“More than any other gift, the apostle delights most when disciples carry the work on to others, and in everything he or she does is designed with this in mind.” [i]
Apostles transfer power and authority to others so they can carry out the God-given mission that is inside of them.
Apostles are what Neil Cole calls “Foundation Layers” and they lay down the principles of mission and the DNA that others then carry out.
You know a true apostle when others around him/her are getting stronger, more confident and more bold in mission. Apostles release people into mission and love propping others up to carry on the work.
They don’t want to steal the show and they don’t want to cast a shadow.
They want to transfer power.
Unfortunately we have so many bad examples of people who call themselves “apostle” today. They want power, wield it and often times abuse it. They tend to want the spot light and use the title as some kind of status symbol.
It is why so many in the church reject the vocation and get creepy goose bumps when they hear the word “apostle” outside the new testament.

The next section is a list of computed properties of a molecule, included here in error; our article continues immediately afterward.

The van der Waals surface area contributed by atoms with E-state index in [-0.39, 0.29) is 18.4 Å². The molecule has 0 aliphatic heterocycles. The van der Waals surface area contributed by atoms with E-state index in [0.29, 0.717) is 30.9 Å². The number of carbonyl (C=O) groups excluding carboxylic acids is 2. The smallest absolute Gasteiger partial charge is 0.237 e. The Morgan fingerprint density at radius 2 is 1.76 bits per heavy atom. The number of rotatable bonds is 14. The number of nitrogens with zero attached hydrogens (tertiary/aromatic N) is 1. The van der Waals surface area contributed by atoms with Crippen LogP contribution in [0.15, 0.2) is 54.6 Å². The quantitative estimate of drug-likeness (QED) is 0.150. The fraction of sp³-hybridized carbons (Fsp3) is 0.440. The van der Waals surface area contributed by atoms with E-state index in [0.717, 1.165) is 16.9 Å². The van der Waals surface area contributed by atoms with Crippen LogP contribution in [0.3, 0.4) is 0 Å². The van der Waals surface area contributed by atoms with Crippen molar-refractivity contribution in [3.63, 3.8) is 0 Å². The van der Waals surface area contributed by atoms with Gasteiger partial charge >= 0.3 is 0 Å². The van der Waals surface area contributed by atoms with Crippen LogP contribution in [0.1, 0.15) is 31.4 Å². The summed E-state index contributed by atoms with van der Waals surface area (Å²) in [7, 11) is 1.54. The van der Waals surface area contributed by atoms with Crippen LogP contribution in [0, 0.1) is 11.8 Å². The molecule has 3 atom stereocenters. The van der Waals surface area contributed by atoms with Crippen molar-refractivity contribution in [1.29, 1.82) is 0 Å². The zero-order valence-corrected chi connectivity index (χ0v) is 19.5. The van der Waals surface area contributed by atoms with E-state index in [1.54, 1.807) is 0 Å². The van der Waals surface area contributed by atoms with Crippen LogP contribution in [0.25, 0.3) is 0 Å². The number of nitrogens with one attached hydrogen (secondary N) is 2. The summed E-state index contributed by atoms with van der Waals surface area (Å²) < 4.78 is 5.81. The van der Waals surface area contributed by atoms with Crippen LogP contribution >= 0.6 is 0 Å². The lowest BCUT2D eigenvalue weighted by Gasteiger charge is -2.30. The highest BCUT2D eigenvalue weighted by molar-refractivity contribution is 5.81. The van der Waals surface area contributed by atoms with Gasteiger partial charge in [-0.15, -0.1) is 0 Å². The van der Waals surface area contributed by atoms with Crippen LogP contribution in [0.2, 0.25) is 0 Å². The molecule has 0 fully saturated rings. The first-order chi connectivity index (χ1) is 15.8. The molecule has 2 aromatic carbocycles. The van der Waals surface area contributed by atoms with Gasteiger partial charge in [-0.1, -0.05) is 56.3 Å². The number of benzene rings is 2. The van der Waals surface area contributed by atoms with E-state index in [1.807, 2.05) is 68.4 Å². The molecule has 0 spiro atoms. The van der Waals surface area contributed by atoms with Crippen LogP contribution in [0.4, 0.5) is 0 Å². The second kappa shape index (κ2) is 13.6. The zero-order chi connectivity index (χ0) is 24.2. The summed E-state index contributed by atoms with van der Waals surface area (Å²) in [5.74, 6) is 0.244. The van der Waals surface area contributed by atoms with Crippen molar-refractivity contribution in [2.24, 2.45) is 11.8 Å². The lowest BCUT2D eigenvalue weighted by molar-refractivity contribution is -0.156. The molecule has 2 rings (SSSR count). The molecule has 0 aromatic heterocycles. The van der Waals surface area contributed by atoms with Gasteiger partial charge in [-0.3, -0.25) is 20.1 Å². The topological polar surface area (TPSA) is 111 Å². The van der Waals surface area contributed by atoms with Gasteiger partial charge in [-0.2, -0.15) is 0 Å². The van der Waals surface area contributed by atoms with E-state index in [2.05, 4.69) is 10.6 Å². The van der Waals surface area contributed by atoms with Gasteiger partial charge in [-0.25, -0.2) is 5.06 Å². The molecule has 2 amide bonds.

Neil Cole comments further on this,
“…many people claim apostolic authority, but in fact they expect everyone to be drawn to and directed by him or her. A foundation does not cast a shadow. It is not the most noticed part of a building; it is usually ignored and walked all over. This is often the response to a true apostle. (1 Cor. 4:9-13)” [i]
So if you think you have an apostolic calling and vocation, lets remember it is a call to be a foundation for others to build on and launch out of.
Apostles that transfer power and authority well
- Develop others to be better than themselves
- Send people out more than attract them in
- Would rather multiply 10 leaders to go preach to 100 people than themselves preach to 1000
- Are always looking for ways to call people “upward” into their calling
- Want to replace themselves as soon as possible
- Are obsessed with multiplication, not addition
Here are a few questions I like to ask my self to make sure I am transferring well.
- Where am I on purpose or unintentionally casting a shadow?
- How are people around me and under my leadership getting stronger, more confident and bold in their calling and initiative?
- When is the last time I multiplied my leadership? When is the last time I let someone take my job or task?
- How much of the mission am I carrying out compared to the rest of my team or disciples?
- If I was to ask the closest people to my ministry would they say I am casting shadows onto or laying foundations for others?
Do any of these questions speak to you? What would you add?
[i] Cole, Neil. “What about Evangelism?” Church 3.0: Upgrades for the Future of the Church. San Francisco, CA: Jossey-Bass, 2010. 167-68. Print.